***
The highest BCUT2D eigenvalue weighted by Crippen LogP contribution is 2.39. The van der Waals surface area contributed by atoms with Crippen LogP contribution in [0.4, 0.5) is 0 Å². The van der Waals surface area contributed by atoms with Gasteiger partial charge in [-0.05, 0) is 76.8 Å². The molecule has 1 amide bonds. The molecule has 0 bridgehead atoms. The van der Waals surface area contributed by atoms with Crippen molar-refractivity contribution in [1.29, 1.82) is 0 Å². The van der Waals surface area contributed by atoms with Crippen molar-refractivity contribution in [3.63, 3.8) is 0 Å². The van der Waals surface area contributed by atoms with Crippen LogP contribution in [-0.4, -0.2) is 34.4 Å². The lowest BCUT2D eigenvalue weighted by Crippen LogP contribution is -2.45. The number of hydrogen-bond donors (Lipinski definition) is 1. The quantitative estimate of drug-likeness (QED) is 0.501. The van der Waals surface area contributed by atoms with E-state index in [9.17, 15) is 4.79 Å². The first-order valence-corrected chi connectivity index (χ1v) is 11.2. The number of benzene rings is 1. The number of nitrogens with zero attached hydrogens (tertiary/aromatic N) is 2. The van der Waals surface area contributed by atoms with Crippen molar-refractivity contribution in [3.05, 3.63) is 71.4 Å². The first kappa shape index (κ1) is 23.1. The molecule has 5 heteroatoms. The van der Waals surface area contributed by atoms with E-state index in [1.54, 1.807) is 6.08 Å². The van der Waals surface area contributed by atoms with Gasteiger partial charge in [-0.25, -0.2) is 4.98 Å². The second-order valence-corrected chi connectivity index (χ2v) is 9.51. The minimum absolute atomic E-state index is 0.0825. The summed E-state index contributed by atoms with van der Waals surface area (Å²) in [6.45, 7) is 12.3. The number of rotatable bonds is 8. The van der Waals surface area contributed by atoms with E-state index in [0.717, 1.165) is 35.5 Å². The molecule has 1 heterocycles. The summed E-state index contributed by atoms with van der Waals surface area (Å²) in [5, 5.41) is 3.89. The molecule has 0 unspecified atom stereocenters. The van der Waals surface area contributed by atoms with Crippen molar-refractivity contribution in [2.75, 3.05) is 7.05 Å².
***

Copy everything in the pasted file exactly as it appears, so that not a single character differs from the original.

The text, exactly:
The highest BCUT2D eigenvalue weighted by Crippen LogP contribution is 2.39. The van der Waals surface area contributed by atoms with Crippen LogP contribution in [0.4, 0.5) is 0 Å². The van der Waals surface area contributed by atoms with Gasteiger partial charge in [-0.05, 0) is 76.8 Å². The molecule has 1 amide bonds. The molecule has 0 bridgehead atoms. The van der Waals surface area contributed by atoms with Crippen molar-refractivity contribution in [1.29, 1.82) is 0 Å². The van der Waals surface area contributed by atoms with Crippen molar-refractivity contribution in [3.63, 3.8) is 0 Å². The van der Waals surface area contributed by atoms with Crippen LogP contribution in [-0.4, -0.2) is 34.4 Å². The lowest BCUT2D eigenvalue weighted by Crippen LogP contribution is -2.45. The number of hydrogen-bond donors (Lipinski definition) is 1. The quantitative estimate of drug-likeness (QED) is 0.501. The van der Waals surface area contributed by atoms with E-state index in [9.17, 15) is 4.79 Å². The first-order valence-corrected chi connectivity index (χ1v) is 11.2. The number of benzene rings is 1. The number of nitrogens with zero attached hydrogens (tertiary/aromatic N) is 2. The van der Waals surface area contributed by atoms with Crippen molar-refractivity contribution in [3.05, 3.63) is 71.4 Å². The first kappa shape index (κ1) is 23.1. The molecule has 5 heteroatoms. The van der Waals surface area contributed by atoms with E-state index in [1.54, 1.807) is 6.08 Å². The van der Waals surface area contributed by atoms with Gasteiger partial charge in [-0.25, -0.2) is 4.98 Å². The second-order valence-corrected chi connectivity index (χ2v) is 9.51. The minimum absolute atomic E-state index is 0.0825. The summed E-state index contributed by atoms with van der Waals surface area (Å²) in [6.45, 7) is 12.3. The number of rotatable bonds is 8. The van der Waals surface area contributed by atoms with E-state index in [0.717, 1.165) is 35.5 Å². The molecule has 1 heterocycles. The summed E-state index contributed by atoms with van der Waals surface area (Å²) in [5, 5.41) is 3.89. The molecule has 0 unspecified atom stereocenters. The van der Waals surface area contributed by atoms with Crippen molar-refractivity contribution in [2.75, 3.05) is 7.05 Å².